The 1960s: pushing onward to the end of a long and winding road

The Beatles

Of all the international influences on 1960s American counterculture, none created pandemonium like the four lads from Liverpool.

John, Paul, George and Ringo embodied youth, a rejection of social norms, ingenuity, and in short, the social revolution of the 1960s. The Beatles exuded a contagious energy. Their relationship with their fans, their devotion to their music, and their humility projected a sense of approachability. These were young men whom you wanted to invite into your home. Their stylistic transitions, their musical and spiritual influences and social attitudes fully reflected the sentiments of the 1960s. The creation and breakup of The Beatles spanned the entire decade.

Lennon’s response to an interviewer’s inquiry to what Lennon expected of find while in Australia: “”Australians, I should suppose.”” This ability to interject humor into their superstar careers helped The Beatles prove that there existed a way out of tough masculinity, a feeling associated with male musical acts of previous decades.

By 1965, the phrase “”rock ‘n roll”” connected directly to The Beatles. By the end of the 1960s, the group had 29 top-ten hits. In less than a decade, they sold over 125 million singles and 85 million LPs. Their hit songs like, “”Can’t Buy Me Love,”” “”Eight Days a Week”” and “”Penny Lane,”” can still be heard on the radio today. Just recently a CD was released of The Beatles’ top singles. The fact that the album spent multiple weeks at the top of the charts is a testament to how The Beatles have come to represent the youthful joy of the 1960s.

Television

By the 1960s, televisions was more prevalent in homes than indoor plumbing. While television was significant in the 1950s, a decade later it became a symbol of the growing economic trends of the decade. Networks also began broadcasting in color.

Youth, independence and wealth all became important aspects of the American culture. As people turned increasingly to their televisions, the world got smaller. The television brought them President John F. Kennedy’s speeches and his assassination. It brought the first human steps on the moon into the homes of millions. The television also became a way to justify what occurred in the social context of peoples’ lives. A plethora of shows helped to indirectly educate parents on the rebellious nature of their children and also helped individuals understand their new lifestyles.

With shows like “”I Dream of Jeannie,”” where a scantily clad single woman lived with a single man who acted as her master, subtle sexual references emerged in the previously “”Andy Griffith””-only living rooms. Subtler still were the ideas of “”Gilligan’s Island.”” How did three single men survive on an island for all those years without good-girl Mary Anne and glamorous Ginger winding up pregnant? It was the original “”Temptation Island.””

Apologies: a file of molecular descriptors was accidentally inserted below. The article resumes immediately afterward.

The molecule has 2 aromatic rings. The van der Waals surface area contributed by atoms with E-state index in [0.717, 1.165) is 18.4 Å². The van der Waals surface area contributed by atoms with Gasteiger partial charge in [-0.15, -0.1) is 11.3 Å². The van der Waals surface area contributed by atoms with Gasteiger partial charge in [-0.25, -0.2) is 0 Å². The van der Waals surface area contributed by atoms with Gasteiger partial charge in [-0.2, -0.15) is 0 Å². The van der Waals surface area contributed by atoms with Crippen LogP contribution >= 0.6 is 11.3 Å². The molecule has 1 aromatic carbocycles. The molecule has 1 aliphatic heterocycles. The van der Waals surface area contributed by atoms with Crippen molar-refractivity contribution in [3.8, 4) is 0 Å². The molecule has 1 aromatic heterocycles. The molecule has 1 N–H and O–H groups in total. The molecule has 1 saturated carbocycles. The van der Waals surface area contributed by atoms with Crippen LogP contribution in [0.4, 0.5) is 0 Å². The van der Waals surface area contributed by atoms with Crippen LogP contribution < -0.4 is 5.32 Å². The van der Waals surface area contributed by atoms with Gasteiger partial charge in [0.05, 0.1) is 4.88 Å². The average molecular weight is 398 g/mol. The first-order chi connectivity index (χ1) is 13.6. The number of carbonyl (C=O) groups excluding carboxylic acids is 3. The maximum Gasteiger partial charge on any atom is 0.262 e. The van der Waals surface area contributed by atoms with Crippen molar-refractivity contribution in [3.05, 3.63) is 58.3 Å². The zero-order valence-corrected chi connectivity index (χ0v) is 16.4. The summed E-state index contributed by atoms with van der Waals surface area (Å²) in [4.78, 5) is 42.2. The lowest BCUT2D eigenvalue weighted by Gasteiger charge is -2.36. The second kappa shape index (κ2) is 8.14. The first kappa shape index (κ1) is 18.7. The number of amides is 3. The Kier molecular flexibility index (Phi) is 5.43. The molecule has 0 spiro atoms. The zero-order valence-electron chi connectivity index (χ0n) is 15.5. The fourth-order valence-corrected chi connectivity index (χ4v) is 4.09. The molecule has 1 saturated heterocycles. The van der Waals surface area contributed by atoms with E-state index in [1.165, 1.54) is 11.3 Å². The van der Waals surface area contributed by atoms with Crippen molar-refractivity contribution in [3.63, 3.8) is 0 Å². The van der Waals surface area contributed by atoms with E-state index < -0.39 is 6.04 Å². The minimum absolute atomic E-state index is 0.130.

While many critics were embarrassed by the crude jokes and mannerisms of the characters in “”The Beverly Hillbillies,”” audiences could relate to the on-screen antics. Confronted by newfound wealth and different social conditions, Americans found Jethro’s front-yard cornfield endearing. After all: Dirt is dirt.

Just as we can say that today’s producers prefer police dramas, the 1960s also had television trends. Common were alien adventures such as “”Star Trek”” and “”The Twilight Zone””, which garnered many viewers. However, independent crime fighters (holding true to the Bond formula) such as “”Batman and Robin,”” with its “”wam, bam”” special effects, and “”Mission: Impossible,”” also heralded great viewer attention.

With color television, an opportunity to entertain younger generations also emerged. Fred Flintstone’s “”yaba-daba-doo”” rattled the set right behind Astro’s moans in “”The Jetsons.”” And who can forget the fuzzy crime fighters “”Rocky and Bullwinkle?””

These and many other shows helped turn the television into an acceptable way for Americans to withdraw from the complex social context of their lives and enjoy another little invention of the 1960s: Swanson’s “”TV Dinner.””

The social revolution

The fundamental question regarding the social revolution of the 1960s and the creation of an American counter culture is: Why did such drastic social upheaval occur in the first place?

Improvements in material life lead to a youthful power, especially in consumerism. The Beatles became a symbol of the 1960s mostly because of their talent, but primarily because an economically powerful fan base elevated them to super stardom. The pop culture of the 1960s did not come about entirely because of the artists but because ordinary people chose their cultural products.

Today we associate the Vietnam War, space walks, rock ‘n’ roll and tie-dyed T-shirts with the 1960s. It was a time when people were compelled to protest racism, hypocrisy and inequality. But ultimately these social tendencies did not disappear. The 1960s reflected the power of the individual more than any other time in American history. The symbols that today’s generations associate with the 1960s were part of a bigger picture that helped bring about a tumultuous time in American history.

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